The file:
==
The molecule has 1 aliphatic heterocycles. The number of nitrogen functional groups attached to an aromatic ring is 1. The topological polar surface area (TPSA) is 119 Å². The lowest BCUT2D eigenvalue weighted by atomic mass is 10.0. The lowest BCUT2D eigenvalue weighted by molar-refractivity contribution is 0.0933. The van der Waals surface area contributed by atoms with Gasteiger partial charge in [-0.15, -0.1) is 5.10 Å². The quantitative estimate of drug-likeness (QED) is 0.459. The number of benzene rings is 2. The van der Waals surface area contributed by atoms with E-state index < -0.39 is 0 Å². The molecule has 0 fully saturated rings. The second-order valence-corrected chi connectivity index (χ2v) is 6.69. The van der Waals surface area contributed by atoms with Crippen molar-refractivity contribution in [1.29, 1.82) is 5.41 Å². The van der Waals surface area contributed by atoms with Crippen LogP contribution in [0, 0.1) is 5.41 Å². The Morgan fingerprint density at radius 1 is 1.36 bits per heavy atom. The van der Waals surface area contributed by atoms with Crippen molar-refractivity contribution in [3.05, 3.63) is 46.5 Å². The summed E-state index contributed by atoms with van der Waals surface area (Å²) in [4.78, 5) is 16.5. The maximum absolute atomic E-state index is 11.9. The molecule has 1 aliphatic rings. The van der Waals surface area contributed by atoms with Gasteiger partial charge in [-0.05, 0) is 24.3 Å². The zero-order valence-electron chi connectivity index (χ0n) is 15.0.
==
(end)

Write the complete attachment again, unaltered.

The molecule has 1 aliphatic heterocycles. The number of nitrogen functional groups attached to an aromatic ring is 1. The topological polar surface area (TPSA) is 119 Å². The lowest BCUT2D eigenvalue weighted by atomic mass is 10.0. The lowest BCUT2D eigenvalue weighted by molar-refractivity contribution is 0.0933. The van der Waals surface area contributed by atoms with Gasteiger partial charge in [-0.15, -0.1) is 5.10 Å². The quantitative estimate of drug-likeness (QED) is 0.459. The number of benzene rings is 2. The van der Waals surface area contributed by atoms with E-state index < -0.39 is 0 Å². The molecule has 0 fully saturated rings. The second-order valence-corrected chi connectivity index (χ2v) is 6.69. The van der Waals surface area contributed by atoms with Crippen molar-refractivity contribution in [1.29, 1.82) is 5.41 Å². The van der Waals surface area contributed by atoms with Crippen LogP contribution in [0, 0.1) is 5.41 Å². The Morgan fingerprint density at radius 1 is 1.36 bits per heavy atom. The van der Waals surface area contributed by atoms with Crippen molar-refractivity contribution in [3.05, 3.63) is 46.5 Å². The summed E-state index contributed by atoms with van der Waals surface area (Å²) in [4.78, 5) is 16.5. The maximum absolute atomic E-state index is 11.9. The molecule has 1 aliphatic rings. The van der Waals surface area contributed by atoms with Gasteiger partial charge in [-0.05, 0) is 24.3 Å². The zero-order valence-electron chi connectivity index (χ0n) is 15.0.